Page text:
Things are getting serious with Nepenthes mollis. The newest leaf is bigger than the whole plant was in April 2019, and the newest pitcher shows most of the features of mature ones, just in a less pronounced fashion. Very satisfying.
The speed of growth is in Nepenthes villosa territory, which means very slow, at one pitcher every fifty days or so.
The plant has settled in perfectly, and individual leaf size has more than doubled during the summer. The best part of it is seeing these lovely pitchers. They are now large enough to receive an osmocote pellet or two. I much prefer this method over regular foliar feeding, because it uses the natural way for Nepenthes to get complementary nutrients, and does so over a long period of time instead of supplying everything at once.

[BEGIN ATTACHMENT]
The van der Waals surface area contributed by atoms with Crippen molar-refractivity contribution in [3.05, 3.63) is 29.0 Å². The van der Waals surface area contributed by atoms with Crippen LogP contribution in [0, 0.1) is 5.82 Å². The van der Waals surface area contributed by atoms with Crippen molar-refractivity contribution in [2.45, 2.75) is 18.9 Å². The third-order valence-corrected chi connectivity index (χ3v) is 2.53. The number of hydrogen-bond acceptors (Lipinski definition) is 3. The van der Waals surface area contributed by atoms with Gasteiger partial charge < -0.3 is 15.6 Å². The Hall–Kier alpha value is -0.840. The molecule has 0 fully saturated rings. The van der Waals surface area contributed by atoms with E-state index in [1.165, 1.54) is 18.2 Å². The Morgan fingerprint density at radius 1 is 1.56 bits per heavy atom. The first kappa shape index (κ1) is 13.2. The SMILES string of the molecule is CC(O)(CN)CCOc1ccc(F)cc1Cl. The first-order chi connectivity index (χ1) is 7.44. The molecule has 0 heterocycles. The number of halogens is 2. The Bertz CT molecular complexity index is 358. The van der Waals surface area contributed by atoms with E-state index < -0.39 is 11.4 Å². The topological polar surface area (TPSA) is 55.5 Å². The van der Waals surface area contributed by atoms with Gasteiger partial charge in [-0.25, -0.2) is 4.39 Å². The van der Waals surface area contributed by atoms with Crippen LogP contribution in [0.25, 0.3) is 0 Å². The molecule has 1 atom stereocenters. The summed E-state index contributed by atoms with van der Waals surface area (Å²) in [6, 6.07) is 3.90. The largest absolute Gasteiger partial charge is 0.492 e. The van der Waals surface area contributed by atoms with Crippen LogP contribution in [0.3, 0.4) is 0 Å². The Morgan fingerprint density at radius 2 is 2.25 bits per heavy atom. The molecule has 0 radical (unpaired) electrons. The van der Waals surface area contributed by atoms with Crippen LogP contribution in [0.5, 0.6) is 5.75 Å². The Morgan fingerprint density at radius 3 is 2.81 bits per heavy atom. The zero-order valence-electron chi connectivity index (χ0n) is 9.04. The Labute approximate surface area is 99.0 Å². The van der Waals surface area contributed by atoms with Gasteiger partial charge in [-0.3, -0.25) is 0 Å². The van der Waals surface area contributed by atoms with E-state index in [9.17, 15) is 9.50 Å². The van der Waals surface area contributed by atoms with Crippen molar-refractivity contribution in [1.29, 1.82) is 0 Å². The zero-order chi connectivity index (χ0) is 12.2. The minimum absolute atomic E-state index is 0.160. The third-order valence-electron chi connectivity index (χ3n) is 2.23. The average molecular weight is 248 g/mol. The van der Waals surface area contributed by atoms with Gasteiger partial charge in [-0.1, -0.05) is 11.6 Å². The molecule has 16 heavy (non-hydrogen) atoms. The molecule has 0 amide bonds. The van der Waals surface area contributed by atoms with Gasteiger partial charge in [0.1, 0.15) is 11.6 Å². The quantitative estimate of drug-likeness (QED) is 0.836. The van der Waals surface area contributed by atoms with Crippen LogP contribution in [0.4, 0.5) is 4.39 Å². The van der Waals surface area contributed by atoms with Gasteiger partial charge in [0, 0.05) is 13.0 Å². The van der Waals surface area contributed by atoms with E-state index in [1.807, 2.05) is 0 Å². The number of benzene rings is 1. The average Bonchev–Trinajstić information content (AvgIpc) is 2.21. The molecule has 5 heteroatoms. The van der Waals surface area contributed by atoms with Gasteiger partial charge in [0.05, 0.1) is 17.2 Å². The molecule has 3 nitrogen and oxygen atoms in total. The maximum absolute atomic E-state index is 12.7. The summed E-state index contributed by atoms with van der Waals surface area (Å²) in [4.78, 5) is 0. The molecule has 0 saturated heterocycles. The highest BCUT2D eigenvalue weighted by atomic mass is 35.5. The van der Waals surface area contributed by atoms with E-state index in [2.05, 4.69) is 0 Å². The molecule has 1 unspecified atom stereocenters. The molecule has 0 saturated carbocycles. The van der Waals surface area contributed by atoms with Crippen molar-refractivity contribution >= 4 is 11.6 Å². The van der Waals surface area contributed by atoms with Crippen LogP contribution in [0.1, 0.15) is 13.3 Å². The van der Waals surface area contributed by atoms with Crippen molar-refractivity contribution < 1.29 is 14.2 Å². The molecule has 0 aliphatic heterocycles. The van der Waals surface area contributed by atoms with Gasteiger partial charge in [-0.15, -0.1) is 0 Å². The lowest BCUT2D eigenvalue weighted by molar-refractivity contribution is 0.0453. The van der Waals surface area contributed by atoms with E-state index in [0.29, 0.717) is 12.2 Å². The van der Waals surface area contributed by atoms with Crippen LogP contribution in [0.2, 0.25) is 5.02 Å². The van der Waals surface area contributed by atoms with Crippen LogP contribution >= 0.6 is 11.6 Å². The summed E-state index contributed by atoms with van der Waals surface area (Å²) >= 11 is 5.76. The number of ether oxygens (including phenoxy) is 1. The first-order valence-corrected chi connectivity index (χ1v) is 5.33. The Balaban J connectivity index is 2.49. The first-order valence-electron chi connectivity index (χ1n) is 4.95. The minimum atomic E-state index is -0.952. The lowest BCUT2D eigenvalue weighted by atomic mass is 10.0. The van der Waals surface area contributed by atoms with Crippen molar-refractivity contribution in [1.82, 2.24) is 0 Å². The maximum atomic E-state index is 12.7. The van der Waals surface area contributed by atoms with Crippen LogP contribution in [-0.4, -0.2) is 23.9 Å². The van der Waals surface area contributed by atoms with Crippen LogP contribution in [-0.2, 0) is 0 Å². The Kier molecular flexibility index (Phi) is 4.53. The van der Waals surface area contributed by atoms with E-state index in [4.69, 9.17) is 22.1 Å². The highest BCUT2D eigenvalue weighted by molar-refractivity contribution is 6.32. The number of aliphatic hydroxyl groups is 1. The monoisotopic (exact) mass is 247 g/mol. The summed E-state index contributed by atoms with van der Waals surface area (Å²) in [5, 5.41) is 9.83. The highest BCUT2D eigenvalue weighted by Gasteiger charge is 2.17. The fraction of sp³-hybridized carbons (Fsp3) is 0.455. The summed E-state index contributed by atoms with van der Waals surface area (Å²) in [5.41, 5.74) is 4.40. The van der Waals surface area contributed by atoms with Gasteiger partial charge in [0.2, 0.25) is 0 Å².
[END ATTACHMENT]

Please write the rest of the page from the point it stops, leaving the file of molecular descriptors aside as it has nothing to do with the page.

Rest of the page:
Elegantly shaped pitchers with a highly developed peristome, beautiful colors, stripes and patterns, hairs all over… What’s not to like about Nepenthes mollis? The name, perhaps. Nepenthes hurrelliana—as it was once called—was a suitable homage to Andrew Hurrell, the scientist who studied the plant on Mount Murud, Malaysia, in 1995.
My specimen is Andreas Wistuba’s clone. The cute plant arrived in perfect shape and was immediately potted with some living sphagnum moss.